Wednesday, 21 September 2011

How do I look?

"As I was walking by St Paul's...." began a smutty rhyme when I was at school.  In fact I wasn't grabbed by any part of my anatomy - just approached tentatively by a man who saw my dog collar, as I walked home after saying lunchtime mass (traditional language) at St Bride's, Fleet Street.  "Excuse me", he asked, "do you know any prayers for a brain tumour?"  Now I know I'm shortish in the clerical tooth, and self-supporting to boot; but I'm also aware that when people in pastoral need ask a priest a question, it's not necessarily that they want or expect an answer.  They often need to tell you something, and the subject has got to be raised somehow.  And, as it happens, I don't know any specific prayers for brain tumours.  "Do you know someone who's got a brain tumour?", I asked.  "Yes", he said, "my girlfriend".  "Would you like me to pray for her with you now?"  "Yes please".  I asked her name and his, and we stood in the shadow of Wren's masterpiece, and in the lee of M&S Simply Food, office workers streaming past us in the early autumn sunshine, and prayed.  We asked God for healing if at all possible; but if not that, then at least for courage, strength and peace.  Her name is Suzette, she's 45, and the prognosis is not at all encouraging.  He's knows he's going to lose her and, in all likelihood, quite soon.  After I'd given him (and her) a blessing, he went his way down Ludgate Hill, and was soon lost in the crowd.  I suppose I shall never see him again.

I have to tell you that I have ordained colleagues who dislike being seen out and about in clerical dress.  And, to be frank, I have days when I'm a bit flaky about it.  People do look at you - sometimes out of curiosity or interest, and occasionally with a warm smile or even a greeting; but also sometimes with discomfort, incomprehension or hostility in their glance.  Mostly they just look away.  You are of course a soft touch for beggars, Big Issue sellers, and religious nutters of every conceivable hue (the last often on buses or trains where escape is impossible).  You represent something by which some have been hideously damaged, rejected or insulted.  For others, you represent a reminder of their weakness, guilt, or faithlessness - a walking rebuke.  For others still, you are a momento mori; an outward and visible sign of a non-material world which they will go to considerable lengths to avoid facing or even contemplating.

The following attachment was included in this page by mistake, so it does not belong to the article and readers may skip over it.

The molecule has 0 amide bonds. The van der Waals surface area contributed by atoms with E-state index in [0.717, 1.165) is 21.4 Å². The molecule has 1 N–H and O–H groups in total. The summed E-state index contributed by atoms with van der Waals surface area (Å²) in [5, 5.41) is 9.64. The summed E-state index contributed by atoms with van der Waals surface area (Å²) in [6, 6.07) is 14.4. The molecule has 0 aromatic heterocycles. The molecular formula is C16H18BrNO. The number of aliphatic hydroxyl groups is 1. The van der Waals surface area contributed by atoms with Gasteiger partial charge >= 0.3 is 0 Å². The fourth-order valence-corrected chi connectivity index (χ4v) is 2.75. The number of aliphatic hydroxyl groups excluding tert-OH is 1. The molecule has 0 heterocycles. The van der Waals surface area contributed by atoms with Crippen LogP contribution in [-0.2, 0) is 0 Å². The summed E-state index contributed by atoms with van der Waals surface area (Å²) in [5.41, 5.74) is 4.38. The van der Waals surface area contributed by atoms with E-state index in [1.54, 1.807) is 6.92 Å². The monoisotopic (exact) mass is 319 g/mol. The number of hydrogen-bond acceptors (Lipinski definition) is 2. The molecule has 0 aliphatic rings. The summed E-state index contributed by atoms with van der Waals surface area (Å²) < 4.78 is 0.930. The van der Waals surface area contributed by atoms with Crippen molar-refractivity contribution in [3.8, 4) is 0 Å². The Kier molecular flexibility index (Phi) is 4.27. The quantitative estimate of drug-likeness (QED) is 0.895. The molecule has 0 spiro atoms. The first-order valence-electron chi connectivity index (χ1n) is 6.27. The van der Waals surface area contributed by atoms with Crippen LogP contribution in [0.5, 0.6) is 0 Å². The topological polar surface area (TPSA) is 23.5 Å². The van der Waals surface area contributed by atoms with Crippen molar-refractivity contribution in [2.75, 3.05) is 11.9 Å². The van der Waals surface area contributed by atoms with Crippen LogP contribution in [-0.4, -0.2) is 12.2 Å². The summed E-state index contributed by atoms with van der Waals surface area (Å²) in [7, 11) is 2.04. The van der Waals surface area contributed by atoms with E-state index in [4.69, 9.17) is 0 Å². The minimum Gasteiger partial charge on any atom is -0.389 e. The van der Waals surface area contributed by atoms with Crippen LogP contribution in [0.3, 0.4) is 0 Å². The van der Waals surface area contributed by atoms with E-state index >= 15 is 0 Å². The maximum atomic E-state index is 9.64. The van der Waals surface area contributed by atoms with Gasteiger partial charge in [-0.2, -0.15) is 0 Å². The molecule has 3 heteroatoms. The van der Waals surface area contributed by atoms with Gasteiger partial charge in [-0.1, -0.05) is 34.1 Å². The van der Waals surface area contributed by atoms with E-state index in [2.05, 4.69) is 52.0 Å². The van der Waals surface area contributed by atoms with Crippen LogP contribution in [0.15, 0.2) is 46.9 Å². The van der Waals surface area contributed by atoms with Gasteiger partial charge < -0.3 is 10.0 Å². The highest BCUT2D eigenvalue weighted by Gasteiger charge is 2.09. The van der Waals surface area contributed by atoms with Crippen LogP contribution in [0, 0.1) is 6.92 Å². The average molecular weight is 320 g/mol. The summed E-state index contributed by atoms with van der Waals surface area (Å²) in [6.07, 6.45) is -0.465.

But you also represent something that quite a lot of these same people need at some point in their lives.  The man who stopped me today needed a priest.  He probably did not know any, and may not have had the confidence to go into the cathedral or other place where one might be found. He was upset and frightened.  He saw me, and trusted I would not ignore him and walk on.  That's what the collar is for; and that's why we have to wear it.

Having said so, please pray that I may have the courage to practise what I preach.  And, of your goodness, pray for Suzette.

1 comment:

  1. What a moving story - in all the ups and downs of being a Church of England priest in these turbulent times, it must make it worth while when you can go to bed at the end of the day knowing that you made a difference for good in someone's life.
    My grandfather was an eye surgeon, and he used to say the same thing. Life could be difficult, there were bumps and irritations along the way, but on a day when he had operated and saved someone's sight, he felt he had earned his keep on this earth.